Japanese Rice Crackers: A Crunchy Journey Through Tradition and Taste – Bokksu Market

Free shipping on orders $59+

Spend $75, get a FREE gift!

Japanese Rice Crackers: A Crunchy Journey Through Tradition and Taste

by Bokksu Staff

Rice has always been a part of Japanese culture, not just as a meal but as the core ingredient for a variety of traditional snacks, dishes, and even drinks. Hence, it’s no surprise that rice is also used to make crackers. This isn’t just an experimental snack. Senbei has stood the test of time and has had a massive impact on ancient and modern Japanese culture.

A variety of Japanese rice crackers or senbei

Senbei is a type of Japanese cracker made from glutinous or non-glutinous rice. Senbei rice crackers are typically eaten with green tea and can taste sweet or savory, depending on the recipe. People eat them as a quick treat, serve them to household guests, or share them during celebrations. Modern senbei may include any of several different kinds of flavoring. Some of the common flavors added to senbei are soybean, soy sauce, nori, mirin, and sugar.

From their preparation to their unique benefits, we’ll cover everything you need to know about these Japanese rice crackers in this post. For now, let’s take a quick look back at senbei’s invention and rise to prominence.

The History of Senbei: From Ancient Times to Modern Snack

Making traditional senbei

Senbei is a type of dry Japanese rice confectionary called beika. It has the richest history among all of the other rice crackers in the country. The original inspiration for senbei came from jianbing, a Chinese pancake made from rice. Travelers brought along these pancakes in 737, in the middle of the Tang dynasty (618–907), and people in Japan began to make their own versions as senbei rice crackers.

The original versions were made from wheat flour, vegetable oil, and potatoes. They were also fried and much thinner than they are today. The version of senbei we know and love first became popular in Soka, a small city in the Saitama Prefecture of Japan. During the Edo period (1603–1868), there was a teashop in the area serving soy sauce-infused senbei rice crackers to the locals. The salty dish began to spread across the country.

New ideas were created, and modern rice crackers now include a diverse range of flavors and textures, such as wasabi, chocolate, and nori. Today, senbei is one of the most popular Japanese snacks. If you’d like to know what modern senbei tastes like, we recommend Kawashimaya Senbei Rice Crackers. They’re simple yet delicious treats that exhibit how well umami flavors blend with modern senbei.

Kawashimaya Large Assorted Senbei Rice Crackers

When it comes to senbei Japanese rice crackers, maybe bigger is better. Coming in at about the size of your palm, these big senbei come in an assortment of savory umami flavors like bonito soy sauce, sesame and soy sauce, and crescent-shaped mikazuki nori soy sauce. Have fun trying them all with your favorite green tea.

Common Allergens: Fish, Wheat, Soy.

6.34 oz

The Art of Making Senbei

Making senbei

The senbei-making process starts with the steaming of glutinous rice for 10 to 20 minutes or until it is cooked. The steamed rice is then pounded to make a dough, which goes in the refrigerator or gets sundried for several days before being cut into shapes.

Next comes an elaborate procedure of baking, grilling, or toasting to achieve a crispy texture and golden color. The cooking process also involves the addition of various seasonings and condiments. That is where the craftsmanship of the cook comes into play. You need to know what flavors to combine and how they affect taste and texture. Traditional senbei-making methods involve cooking the dough over charcoal.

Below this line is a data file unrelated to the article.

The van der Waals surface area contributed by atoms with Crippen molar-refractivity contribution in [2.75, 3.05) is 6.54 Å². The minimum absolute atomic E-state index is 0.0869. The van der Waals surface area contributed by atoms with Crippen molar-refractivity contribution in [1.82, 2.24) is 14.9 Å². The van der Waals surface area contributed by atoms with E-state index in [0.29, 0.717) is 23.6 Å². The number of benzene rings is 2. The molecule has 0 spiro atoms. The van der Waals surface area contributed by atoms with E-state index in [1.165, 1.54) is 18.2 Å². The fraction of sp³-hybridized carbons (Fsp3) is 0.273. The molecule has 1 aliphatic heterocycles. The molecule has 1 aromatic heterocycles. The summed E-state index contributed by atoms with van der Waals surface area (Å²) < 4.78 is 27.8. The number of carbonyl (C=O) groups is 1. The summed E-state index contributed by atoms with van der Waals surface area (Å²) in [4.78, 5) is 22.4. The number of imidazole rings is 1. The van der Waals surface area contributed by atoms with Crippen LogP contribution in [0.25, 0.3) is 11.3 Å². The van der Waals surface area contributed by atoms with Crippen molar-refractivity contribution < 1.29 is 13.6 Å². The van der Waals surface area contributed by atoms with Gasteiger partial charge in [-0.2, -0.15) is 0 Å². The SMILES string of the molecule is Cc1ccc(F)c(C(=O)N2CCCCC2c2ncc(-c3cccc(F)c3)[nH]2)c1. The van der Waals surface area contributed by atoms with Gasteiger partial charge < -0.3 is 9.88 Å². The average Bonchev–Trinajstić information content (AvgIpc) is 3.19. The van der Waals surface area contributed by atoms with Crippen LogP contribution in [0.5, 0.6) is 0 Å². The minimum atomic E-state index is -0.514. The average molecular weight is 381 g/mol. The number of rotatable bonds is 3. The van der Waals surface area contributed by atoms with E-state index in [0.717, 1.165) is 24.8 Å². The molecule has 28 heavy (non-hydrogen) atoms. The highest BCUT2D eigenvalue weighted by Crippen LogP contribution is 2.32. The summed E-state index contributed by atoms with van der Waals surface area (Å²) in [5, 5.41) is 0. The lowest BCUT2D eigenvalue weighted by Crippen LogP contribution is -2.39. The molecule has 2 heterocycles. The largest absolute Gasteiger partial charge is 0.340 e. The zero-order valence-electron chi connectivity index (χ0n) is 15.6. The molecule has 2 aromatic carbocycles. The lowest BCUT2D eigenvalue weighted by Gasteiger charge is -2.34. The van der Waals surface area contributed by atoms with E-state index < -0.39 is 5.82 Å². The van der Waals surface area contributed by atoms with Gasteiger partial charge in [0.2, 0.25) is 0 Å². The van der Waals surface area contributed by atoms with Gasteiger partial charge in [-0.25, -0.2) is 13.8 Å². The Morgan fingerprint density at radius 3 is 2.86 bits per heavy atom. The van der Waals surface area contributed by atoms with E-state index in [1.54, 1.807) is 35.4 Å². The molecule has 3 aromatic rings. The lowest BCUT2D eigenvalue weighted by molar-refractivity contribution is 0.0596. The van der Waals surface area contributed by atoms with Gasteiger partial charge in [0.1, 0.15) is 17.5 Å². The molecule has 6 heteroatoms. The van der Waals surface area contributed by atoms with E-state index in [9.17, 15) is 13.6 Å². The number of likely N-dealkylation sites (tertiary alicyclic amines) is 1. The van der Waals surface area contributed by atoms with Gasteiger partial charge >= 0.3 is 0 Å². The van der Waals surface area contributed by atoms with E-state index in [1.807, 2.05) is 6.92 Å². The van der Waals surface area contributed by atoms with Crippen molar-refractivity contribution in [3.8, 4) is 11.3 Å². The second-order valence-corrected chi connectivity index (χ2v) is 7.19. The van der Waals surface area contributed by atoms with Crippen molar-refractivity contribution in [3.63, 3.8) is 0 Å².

Modern methods don’t require pounding the dough. People put rice flour and cooked rice in a processor instead. It’s also common to find recipes that don’t require refrigeration yet produce a great flavor.

Understanding the Types of Japanese Rice Crackers

Store selling different types of senbei

Please note that senbei are not the only Japanese rice crackers, although they are the most common. There are at least two others: arare and okaki. It’s generally acceptable, albeit incorrect, to categorize the other rice crackers as types of senbei.

However, there are over ten different types of senbei rice crackers. Let’s explore their most popular varieties and how they are made.

  1. Shoyu senbei: It is made by coating the rice crackers with soy sauce during the baking, grilling, or toasting process. It’s the most popular type of senbei.

  2. Nori senbei: It involves the addition of powdered nori seaweed to the dough before baking. The senbei is also wrapped in dried seaweed sheets.

  3. Satou senbei: It is coated with powdered or melted sugar.

  4. Kaki no tane senbei: It is a type of senbei mixed with various nuts, especially peanuts.

  5. Togarashi senbei: It is coated in red chili peppers after toasting. The red pepper coating may be in the form of flakes or powder.

  6. Ebi senbei: It is a mixture of senbei dough and dried shrimp, which is then deep-fried. Bokksu × Kuze Fuku Sakura Shrimp Rice Crackers are the tastiest ebi senbei you’ll ever find. They offer the perfect blend of sweet and savory.

  7. Hone senbei: It involves the use of grilled fish bones, such as eel spines, as the main ingredient.

  8. Kuro goma senbei: It is a crispy and crunchy treat made with black sesame seeds.

  9. Ika senbei: It is made with squid baked on the surface of senbei crackers.

  10. Kuromame senbei: It unlocks the earthy potential of senbei with the help of black soybean.

Bokksu × Kuze Fuku Sakura Shrimp Rice Crackers

Bokksu has teamed up with Kuze Fuku to bring you the best (and cutest) hand-crafted Japanese senbei (rice crackers). Uruchi mai (sticky long-grained Japanese rice) is polished, steamed, and kneaded with ebi (shrimp). The dough is then molded into its sakura flower shape, carefully dried, and baked to its crispy and fragrant final form. These gluten-free crackers are the perfect balance of sweet and savory, and are sure to make your mouth water.